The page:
MOOCing for learning, or MOOCeting for earning?
Upcoming SlideShare
Loading in...5
×
 

MOOCing for learning, or MOOCeting for earning?

on

  • 1,690 views

Some thoughts inspired by recent conferences: the RIDE Event (London) and the ALT MOOC SIG (Southampton), November 2013

Some thoughts inspired by recent conferences: the RIDE Event (London) and the ALT MOOC SIG (Southampton), November 2013

Statistics

Views

Total Views
1,690
Views on SlideShare
1,037
Embed Views
653

Actions

Likes
1
Downloads
23
Comments
0

3 Embeds 653

http://beyonddistance.wordpress.com 641
https://beyonddistance.wordpress.com 11
http://prlog.ru 1

Accessibility

Categories

Upload Details

Uploaded via as Microsoft PowerPoint

Usage Rights

CC Attribution License

Report content

Flagged as inappropriate Flag as inappropriate
Flag as inappropriate

Select your reason for flagging this presentation as inappropriate.

Cancel
  • Full Name Full Name Comment goes here.
    Are you sure you want to
    Your message goes here
    Processing…
Post Comment
Edit your comment

MOOCing for learning, or MOOCeting for earning? MOOCing for learning, or MOOCeting for earning? Presentation Transcript

  • Learning through MOOCing or earning through MOOCeting? Some thoughts about MOOCs inspired by the RIDE Event (London) and theALT MOOC SIG (Southampton), November 2013 Gabi Witthaus
  • Language of the MOOCosphere MOOCing for learning Learners Quality of learning Widening participation MOOCeting for earning Institution Quality of content Marketing/Recruitment Reusing existing resources (£xx) Creating new content (£xxx,xxx) Low-cost assessment & accreditation “Conversion rates” from MOOC students to fee-paying students Innovation Innovation
  • MOOCs and campus-based learning • MOOCs provide high quality multimedia content for use in on-site provision. The on-site experience is the “wrapper” surrounding the MOOC content. (Don Nutbeam, Southampton) • MOOCs flip the classroom: more time for handson laboratory experience, small group work • Coventry photography MOOC (PHONAR) – 300,000+ worldwide students add value to small group of fee-paying students • Edinburgh: on-site students encouraged to join MOOCs in different but related disciplines View slide
  • MOOC-based degrees? • UCLAN (UK) - gives credit for attendance on Coursera, Futurelearn, Udacity, Canvas Network, edX MOOCs • Vanderbilt Uni gives credit for Harvard courses • Uni of Maryland delivers Edinburgh Uni’s MOOC content for credit • Athabasca University and Thomas Edison College offer credit for MITx and Coursera courses • 26 institutions in OER university (OERu) consortium give credit for each other’s courses View slide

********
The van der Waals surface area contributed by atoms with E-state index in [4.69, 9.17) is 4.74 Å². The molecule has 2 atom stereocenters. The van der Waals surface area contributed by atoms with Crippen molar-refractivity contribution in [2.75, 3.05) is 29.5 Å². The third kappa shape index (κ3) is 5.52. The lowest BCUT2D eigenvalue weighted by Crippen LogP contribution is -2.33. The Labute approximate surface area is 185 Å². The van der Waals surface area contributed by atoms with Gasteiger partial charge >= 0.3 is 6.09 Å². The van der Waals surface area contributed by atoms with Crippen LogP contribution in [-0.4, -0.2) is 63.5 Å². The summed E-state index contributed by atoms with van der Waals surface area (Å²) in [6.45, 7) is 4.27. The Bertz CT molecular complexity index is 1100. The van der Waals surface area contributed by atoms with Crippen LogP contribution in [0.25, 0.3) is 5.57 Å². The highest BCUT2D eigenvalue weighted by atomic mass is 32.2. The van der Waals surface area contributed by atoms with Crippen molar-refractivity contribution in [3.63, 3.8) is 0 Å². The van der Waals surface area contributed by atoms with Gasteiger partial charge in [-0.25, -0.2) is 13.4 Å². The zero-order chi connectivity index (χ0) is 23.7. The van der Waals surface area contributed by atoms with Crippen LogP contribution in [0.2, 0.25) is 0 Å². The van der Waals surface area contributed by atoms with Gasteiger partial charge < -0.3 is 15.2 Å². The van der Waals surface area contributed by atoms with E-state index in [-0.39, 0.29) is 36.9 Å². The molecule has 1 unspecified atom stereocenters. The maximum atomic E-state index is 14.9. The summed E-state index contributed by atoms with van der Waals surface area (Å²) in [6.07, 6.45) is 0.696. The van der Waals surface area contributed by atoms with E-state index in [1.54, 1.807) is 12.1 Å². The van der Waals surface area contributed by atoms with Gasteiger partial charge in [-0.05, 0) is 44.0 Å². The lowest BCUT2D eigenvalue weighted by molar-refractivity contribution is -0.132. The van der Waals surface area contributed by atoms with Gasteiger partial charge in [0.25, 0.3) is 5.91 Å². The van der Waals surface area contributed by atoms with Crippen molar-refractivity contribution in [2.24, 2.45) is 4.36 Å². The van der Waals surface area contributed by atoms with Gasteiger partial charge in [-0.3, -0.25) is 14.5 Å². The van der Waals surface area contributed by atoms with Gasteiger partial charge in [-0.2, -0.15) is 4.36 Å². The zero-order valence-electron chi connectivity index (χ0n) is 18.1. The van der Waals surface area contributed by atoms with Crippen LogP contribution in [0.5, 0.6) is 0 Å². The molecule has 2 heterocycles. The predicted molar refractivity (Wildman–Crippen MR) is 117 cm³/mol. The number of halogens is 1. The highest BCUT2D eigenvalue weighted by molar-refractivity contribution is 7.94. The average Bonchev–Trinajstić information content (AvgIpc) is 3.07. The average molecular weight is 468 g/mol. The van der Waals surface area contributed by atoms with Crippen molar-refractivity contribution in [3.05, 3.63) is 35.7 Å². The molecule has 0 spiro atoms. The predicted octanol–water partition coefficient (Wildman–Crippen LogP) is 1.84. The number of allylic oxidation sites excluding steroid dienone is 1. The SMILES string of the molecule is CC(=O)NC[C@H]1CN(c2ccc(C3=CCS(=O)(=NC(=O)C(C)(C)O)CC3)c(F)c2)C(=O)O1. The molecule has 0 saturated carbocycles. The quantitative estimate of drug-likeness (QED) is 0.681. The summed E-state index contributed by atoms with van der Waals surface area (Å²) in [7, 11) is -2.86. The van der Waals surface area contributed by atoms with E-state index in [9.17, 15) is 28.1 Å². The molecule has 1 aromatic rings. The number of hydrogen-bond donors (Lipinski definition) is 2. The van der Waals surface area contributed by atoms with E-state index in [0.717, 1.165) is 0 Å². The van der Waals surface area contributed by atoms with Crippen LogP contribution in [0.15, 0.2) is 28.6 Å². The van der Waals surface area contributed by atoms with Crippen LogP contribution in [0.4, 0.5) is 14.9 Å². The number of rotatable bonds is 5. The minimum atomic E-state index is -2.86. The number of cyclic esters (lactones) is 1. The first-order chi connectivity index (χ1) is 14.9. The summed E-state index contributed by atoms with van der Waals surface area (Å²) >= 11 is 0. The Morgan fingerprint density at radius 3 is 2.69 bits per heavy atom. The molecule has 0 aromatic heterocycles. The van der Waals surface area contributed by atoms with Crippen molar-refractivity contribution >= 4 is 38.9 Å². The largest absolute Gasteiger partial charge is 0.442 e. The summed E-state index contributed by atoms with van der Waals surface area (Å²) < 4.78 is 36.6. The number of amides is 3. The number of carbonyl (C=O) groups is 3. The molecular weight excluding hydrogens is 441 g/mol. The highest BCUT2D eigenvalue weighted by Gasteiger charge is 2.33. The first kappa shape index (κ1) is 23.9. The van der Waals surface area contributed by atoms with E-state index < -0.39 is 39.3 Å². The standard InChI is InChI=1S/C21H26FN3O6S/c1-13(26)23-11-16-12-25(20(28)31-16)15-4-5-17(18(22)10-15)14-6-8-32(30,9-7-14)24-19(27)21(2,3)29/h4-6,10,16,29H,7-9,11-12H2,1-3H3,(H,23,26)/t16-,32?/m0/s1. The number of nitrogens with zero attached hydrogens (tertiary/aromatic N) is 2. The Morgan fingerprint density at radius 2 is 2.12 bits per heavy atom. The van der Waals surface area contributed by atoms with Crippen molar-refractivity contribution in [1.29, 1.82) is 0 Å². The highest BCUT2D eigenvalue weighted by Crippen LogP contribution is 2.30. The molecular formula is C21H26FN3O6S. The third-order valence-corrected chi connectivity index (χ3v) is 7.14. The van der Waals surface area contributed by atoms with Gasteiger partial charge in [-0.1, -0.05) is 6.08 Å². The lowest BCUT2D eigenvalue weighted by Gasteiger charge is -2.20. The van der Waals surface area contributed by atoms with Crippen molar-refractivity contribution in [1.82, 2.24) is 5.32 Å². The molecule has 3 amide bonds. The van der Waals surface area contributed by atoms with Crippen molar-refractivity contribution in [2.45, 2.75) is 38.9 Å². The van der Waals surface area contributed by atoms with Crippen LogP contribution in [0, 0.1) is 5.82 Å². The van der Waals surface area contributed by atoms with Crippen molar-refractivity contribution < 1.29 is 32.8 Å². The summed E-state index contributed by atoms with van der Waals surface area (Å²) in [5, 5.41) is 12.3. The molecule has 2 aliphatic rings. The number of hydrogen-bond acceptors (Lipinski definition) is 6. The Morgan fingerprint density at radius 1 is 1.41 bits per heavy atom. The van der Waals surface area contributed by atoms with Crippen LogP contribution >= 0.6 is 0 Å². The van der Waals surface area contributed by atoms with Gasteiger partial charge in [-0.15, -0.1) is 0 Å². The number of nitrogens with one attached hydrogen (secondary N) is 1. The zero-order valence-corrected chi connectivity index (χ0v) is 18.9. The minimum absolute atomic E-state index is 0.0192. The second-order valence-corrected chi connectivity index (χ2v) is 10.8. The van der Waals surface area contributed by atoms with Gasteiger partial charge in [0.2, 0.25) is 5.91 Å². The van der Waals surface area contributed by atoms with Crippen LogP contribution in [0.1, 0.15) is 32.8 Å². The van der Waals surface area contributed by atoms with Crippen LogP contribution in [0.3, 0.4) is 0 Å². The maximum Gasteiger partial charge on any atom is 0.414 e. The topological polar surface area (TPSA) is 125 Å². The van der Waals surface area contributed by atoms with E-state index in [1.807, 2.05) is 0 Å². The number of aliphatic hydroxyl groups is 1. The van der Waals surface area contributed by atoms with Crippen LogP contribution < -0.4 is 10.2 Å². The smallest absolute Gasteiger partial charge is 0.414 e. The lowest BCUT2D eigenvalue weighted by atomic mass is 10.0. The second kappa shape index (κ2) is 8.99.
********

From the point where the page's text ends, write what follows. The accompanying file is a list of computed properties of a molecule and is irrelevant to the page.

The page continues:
• What we know: MOOCs can be good for CPD • MOOCs work well for self-regulated learners who have access to computers and the Internet. • Continuing Professional Development (CPD) learners tend to fit these criteria. Littlejohn: http://jolt.merlot.org/vol9no2/milligan_0613.pdf
  • MOOCeting: expanding global footprint • It’s all about institutions making themselves known to the world • Edinburgh MOOCs offered in China on a parallel server that bypasses firewalls • University of London has “converted” at least 40 MOOC students into fee-paying students. • Question: when a MOOC student becomes a fee-paying student, do they feel disappointed at quality of the non-MOOC course?
  • How much does a MOOC cost? Coventry’s PHONAR MOOC: no cost University of London’s 4 MOOCs: £20,000 each Bill Gates Foundation “Bridge to Success” Math MOOC: $750,000 (Existing course made openly available. Students ) (Half of this total was spent on video production) (Some of this was used to fund travel between UK and USA by MOOC team)
  • Monetizing MOOCs • University of London’s 4 MOOCs - 40 MOOC students have “converted”, i.e. registered as fee-paying students so far (out of 241,000) • Some FutureLearn universities are considering charging learners for a “certificate of completion” • MOOCs as a loss leader (based on fear that institutions not offering MOOCs will be “left behind” and lose students to other unis)
  • How massive is a MOOC? • FutureLearn MOOCs: 25,000 people registered from over 150 countries in first day after launch • Uni of Leicester’s King Richard III MOOC: – 6,000 registered in first 24 hours. – 11,000 enrolments received in total – Futurelearn caps MOOCs at 10,000 so the overflow is on a waiting list for next iteration • Coventry PHONAR MOOC: 330,000 people participating alongside 10 fee-paying students • Despite high enrolments, completion rate of MOOCs is estimated to be around 6%
  • Big Data will inform decisions… • Optimal course duration? • Optimal amount of work for students to be given per week? • Optimal video length? (Data so far: 6 minutes) • How “open” should the MOOCs be? • Use of emails to prompt students to engage? (Data from Uni of East Anglia shows huge spikes in MOOC student activity immediately after sending email prompts) • Learner expectations and targets? • What metrics? Notes on this slide taken from Simon Nelson’s presentation at ALT MOOC SIG
  • Thanks to wordle.net for the wordle.